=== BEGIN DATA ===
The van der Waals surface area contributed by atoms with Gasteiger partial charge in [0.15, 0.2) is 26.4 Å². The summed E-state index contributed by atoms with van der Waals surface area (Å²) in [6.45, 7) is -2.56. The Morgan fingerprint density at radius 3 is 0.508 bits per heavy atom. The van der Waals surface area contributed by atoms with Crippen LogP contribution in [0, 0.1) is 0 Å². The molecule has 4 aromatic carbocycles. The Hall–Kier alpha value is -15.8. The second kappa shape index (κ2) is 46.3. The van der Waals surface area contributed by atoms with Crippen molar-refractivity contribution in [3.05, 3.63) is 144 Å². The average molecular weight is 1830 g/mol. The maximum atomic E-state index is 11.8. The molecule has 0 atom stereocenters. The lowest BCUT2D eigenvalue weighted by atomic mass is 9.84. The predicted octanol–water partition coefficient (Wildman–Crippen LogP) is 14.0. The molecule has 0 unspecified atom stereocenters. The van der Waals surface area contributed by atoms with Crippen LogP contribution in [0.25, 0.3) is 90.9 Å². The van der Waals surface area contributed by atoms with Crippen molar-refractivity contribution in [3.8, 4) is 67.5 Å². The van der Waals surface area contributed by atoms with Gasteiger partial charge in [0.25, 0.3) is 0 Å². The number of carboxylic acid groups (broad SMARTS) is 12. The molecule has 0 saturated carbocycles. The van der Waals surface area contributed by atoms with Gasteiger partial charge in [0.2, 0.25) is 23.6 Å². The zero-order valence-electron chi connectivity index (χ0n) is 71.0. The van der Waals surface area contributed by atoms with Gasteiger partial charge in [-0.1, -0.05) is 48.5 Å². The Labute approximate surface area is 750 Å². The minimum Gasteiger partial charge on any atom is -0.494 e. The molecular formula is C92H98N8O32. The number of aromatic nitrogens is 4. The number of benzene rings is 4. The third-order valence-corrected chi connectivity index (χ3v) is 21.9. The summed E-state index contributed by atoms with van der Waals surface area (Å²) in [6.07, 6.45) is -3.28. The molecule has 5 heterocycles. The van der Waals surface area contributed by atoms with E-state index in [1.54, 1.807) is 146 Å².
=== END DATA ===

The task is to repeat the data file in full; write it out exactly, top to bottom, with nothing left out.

The van der Waals surface area contributed by atoms with Gasteiger partial charge in [0.15, 0.2) is 26.4 Å². The summed E-state index contributed by atoms with van der Waals surface area (Å²) in [6.45, 7) is -2.56. The Morgan fingerprint density at radius 3 is 0.508 bits per heavy atom. The van der Waals surface area contributed by atoms with Crippen LogP contribution in [0, 0.1) is 0 Å². The molecule has 4 aromatic carbocycles. The Hall–Kier alpha value is -15.8. The second kappa shape index (κ2) is 46.3. The van der Waals surface area contributed by atoms with Crippen molar-refractivity contribution in [3.05, 3.63) is 144 Å². The average molecular weight is 1830 g/mol. The maximum atomic E-state index is 11.8. The molecule has 0 atom stereocenters. The lowest BCUT2D eigenvalue weighted by atomic mass is 9.84. The predicted octanol–water partition coefficient (Wildman–Crippen LogP) is 14.0. The molecule has 0 unspecified atom stereocenters. The van der Waals surface area contributed by atoms with Crippen LogP contribution in [0.25, 0.3) is 90.9 Å². The van der Waals surface area contributed by atoms with Crippen molar-refractivity contribution in [3.8, 4) is 67.5 Å². The van der Waals surface area contributed by atoms with Gasteiger partial charge in [0.25, 0.3) is 0 Å². The number of carboxylic acid groups (broad SMARTS) is 12. The molecule has 0 saturated carbocycles. The van der Waals surface area contributed by atoms with Gasteiger partial charge in [0.2, 0.25) is 23.6 Å². The zero-order valence-electron chi connectivity index (χ0n) is 71.0. The van der Waals surface area contributed by atoms with Gasteiger partial charge in [-0.1, -0.05) is 48.5 Å². The Labute approximate surface area is 750 Å². The minimum Gasteiger partial charge on any atom is -0.494 e. The molecular formula is C92H98N8O32. The number of aromatic nitrogens is 4. The number of benzene rings is 4. The third-order valence-corrected chi connectivity index (χ3v) is 21.9. The summed E-state index contributed by atoms with van der Waals surface area (Å²) in [6.07, 6.45) is -3.28. The molecule has 5 heterocycles. The van der Waals surface area contributed by atoms with E-state index in [1.54, 1.807) is 146 Å².